1. I'm feeling some burnout already. I'm semi non-trad, and spent the last 3 years fretting about and working towards getting into med school. I decided to keep working and doing research over the summer to finish up a project I had underway, a decision that I am now regretting. I didn't realize how burnt out I actually was until a recent family trip to Mexico, where I got to really relax and not think about school/work for the first time in years.

2. I feel like there is so much I haven't done. With the singular focus I have had towards my goal of getting into med school, I've neglected making close friendships, dating, travelling...basically all the normal stuff people in their early twenties do. As a result, I have few close relationships, and may be suffering from mild depression and social anxiety. I feel like a gap year free from the pressures of trying to get into med school would give me a chance to loosen up, have some fun, and build some relationships. I also think the opportunity to travel would make me a more interesting and "wordly" person; as it stands, I have trouble talking to people about anything other than my work/research.

If you read this far, thank you. I would be grateful for any input.
1. If you defer (or even if you don't), I would look into developing tools for handling burnout. If research + worrying about getting into med school gives you burn out, then med school + preparing to apply to residency and working crazy residency hours will probably lead to burnout as well. Developing good stress management skills would be a great way to brace for future burnout.

2. Grass is always greener. You can date, you can have friends, you can go out and drink in med school. Not to an insane degree, but in enough doses to keep you happy. Most post-college 20 yrs old only go out once or twice a week. Don't romanticize their lives; the only difference is that they have money and we have negative money and they have more free time. Even traveling. I am going abroad for 2 weeks Winter break of MS1. I'll probably do one international trip a year (I've only left the country once before, so I want to travel more). It costs more for you to take another gap year than it would be for you to start now and go on a trip each year.
 
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OP
D
Jul 27, 2016
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1. If you defer (or even if you don't), I would look into developing tools for handling burnout. If research + worrying about getting into med school gives you burn out, then med school + preparing to apply to residency and working crazy residency hours will probably lead to burnout as well. Developing good stress management skills would be a great way to brace for future burnout.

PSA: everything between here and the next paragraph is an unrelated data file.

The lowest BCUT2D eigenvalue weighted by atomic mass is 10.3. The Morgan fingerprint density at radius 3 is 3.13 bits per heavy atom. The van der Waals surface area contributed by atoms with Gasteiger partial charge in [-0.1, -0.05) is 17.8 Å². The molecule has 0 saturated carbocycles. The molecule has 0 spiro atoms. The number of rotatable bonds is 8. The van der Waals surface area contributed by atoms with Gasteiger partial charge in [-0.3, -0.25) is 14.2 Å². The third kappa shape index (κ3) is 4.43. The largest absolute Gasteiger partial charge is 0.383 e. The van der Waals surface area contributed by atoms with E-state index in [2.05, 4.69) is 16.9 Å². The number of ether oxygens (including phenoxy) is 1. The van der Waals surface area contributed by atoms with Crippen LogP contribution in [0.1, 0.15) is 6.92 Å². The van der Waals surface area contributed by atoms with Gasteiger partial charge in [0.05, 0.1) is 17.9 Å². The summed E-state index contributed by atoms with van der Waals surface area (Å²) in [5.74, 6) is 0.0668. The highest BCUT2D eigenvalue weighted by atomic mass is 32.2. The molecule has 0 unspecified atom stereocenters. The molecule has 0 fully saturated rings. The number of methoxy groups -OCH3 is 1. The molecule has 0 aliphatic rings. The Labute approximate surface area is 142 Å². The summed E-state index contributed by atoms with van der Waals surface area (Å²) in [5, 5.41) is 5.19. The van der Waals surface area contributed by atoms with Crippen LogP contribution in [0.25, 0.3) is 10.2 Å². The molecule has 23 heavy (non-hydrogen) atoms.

2. Grass is always greener. You can date, you can have friends, you can go out and drink in med school. Not to an insane degree, but in enough doses to keep you happy. Most post-college 20 yrs old only go out once or twice a week. Don't romanticize their lives; the only difference is that they have money and we have negative money and they have more free time. Even traveling. I am going abroad for 2 weeks Winter break of MS1. I'll probably do one international trip a year (I've only left the country once before, so I want to travel more). It costs more for you to take another gap year than it would be for you to start now and go on a trip each year.
Thank you, this is exactly what I needed to hear. It's been tough, the past two years, living and working at a relatively isolating job in a new state where I didn't know anybody. My diet is in check and I exercise. I think the biggest thing I'm missing is a good support network, and hopefully I can build that in medical school. I also need to remind myself to lean on my family when I'm down. And thank you for reminding me that life doesn't have to end when medical school begins. One international trip a year sounds like a really good way to scratch that travel itch; I can envision myself doing something similar.